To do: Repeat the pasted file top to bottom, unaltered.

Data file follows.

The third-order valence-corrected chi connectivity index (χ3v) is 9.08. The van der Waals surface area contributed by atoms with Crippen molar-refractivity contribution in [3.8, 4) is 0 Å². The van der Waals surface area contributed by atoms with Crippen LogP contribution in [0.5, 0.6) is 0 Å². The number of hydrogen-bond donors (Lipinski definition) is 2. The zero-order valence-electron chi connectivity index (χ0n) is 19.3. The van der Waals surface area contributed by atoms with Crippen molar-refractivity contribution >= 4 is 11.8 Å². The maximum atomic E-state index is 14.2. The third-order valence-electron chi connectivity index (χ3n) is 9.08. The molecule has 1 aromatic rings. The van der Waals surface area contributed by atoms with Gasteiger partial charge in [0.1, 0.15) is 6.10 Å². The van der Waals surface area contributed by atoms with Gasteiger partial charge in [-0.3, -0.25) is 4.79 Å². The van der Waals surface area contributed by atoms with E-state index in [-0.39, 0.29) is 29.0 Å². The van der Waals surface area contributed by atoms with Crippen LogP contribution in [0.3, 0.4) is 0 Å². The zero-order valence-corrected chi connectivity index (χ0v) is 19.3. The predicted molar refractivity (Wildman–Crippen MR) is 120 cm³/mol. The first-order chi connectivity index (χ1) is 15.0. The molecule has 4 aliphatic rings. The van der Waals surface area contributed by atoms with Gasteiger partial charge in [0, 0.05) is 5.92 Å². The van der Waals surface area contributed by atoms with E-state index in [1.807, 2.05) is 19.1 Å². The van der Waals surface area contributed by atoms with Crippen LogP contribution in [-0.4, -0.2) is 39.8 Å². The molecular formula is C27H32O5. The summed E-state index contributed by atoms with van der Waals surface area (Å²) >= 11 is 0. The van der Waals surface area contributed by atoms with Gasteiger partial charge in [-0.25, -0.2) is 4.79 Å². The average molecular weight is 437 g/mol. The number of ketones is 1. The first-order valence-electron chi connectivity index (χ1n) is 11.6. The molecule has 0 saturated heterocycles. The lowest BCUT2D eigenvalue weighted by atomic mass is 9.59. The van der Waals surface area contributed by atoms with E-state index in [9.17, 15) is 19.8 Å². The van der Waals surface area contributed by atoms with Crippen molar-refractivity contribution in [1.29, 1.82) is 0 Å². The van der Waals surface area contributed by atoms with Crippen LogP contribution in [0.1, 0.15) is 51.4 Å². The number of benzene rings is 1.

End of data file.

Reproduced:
The third-order valence-corrected chi connectivity index (χ3v) is 9.08. The van der Waals surface area contributed by atoms with Crippen molar-refractivity contribution in [3.8, 4) is 0 Å². The van der Waals surface area contributed by atoms with Crippen LogP contribution in [0.5, 0.6) is 0 Å². The number of hydrogen-bond donors (Lipinski definition) is 2. The zero-order valence-electron chi connectivity index (χ0n) is 19.3. The van der Waals surface area contributed by atoms with Crippen molar-refractivity contribution >= 4 is 11.8 Å². The maximum atomic E-state index is 14.2. The third-order valence-electron chi connectivity index (χ3n) is 9.08. The molecule has 1 aromatic rings. The van der Waals surface area contributed by atoms with Gasteiger partial charge in [0.1, 0.15) is 6.10 Å². The van der Waals surface area contributed by atoms with Gasteiger partial charge in [-0.3, -0.25) is 4.79 Å². The van der Waals surface area contributed by atoms with E-state index in [-0.39, 0.29) is 29.0 Å². The van der Waals surface area contributed by atoms with Crippen LogP contribution in [0.3, 0.4) is 0 Å². The zero-order valence-corrected chi connectivity index (χ0v) is 19.3. The predicted molar refractivity (Wildman–Crippen MR) is 120 cm³/mol. The first-order chi connectivity index (χ1) is 15.0. The molecule has 4 aliphatic rings. The van der Waals surface area contributed by atoms with Gasteiger partial charge in [0, 0.05) is 5.92 Å². The van der Waals surface area contributed by atoms with E-state index in [1.807, 2.05) is 19.1 Å². The van der Waals surface area contributed by atoms with Crippen LogP contribution in [-0.4, -0.2) is 39.8 Å². The molecular formula is C27H32O5. The summed E-state index contributed by atoms with van der Waals surface area (Å²) >= 11 is 0. The van der Waals surface area contributed by atoms with Gasteiger partial charge in [-0.25, -0.2) is 4.79 Å². The average molecular weight is 437 g/mol. The number of ketones is 1. The first-order valence-electron chi connectivity index (χ1n) is 11.6. The molecule has 0 saturated heterocycles. The lowest BCUT2D eigenvalue weighted by atomic mass is 9.59. The van der Waals surface area contributed by atoms with E-state index in [9.17, 15) is 19.8 Å². The van der Waals surface area contributed by atoms with Crippen molar-refractivity contribution in [1.29, 1.82) is 0 Å². The van der Waals surface area contributed by atoms with Crippen LogP contribution in [0.1, 0.15) is 51.4 Å². The number of benzene rings is 1.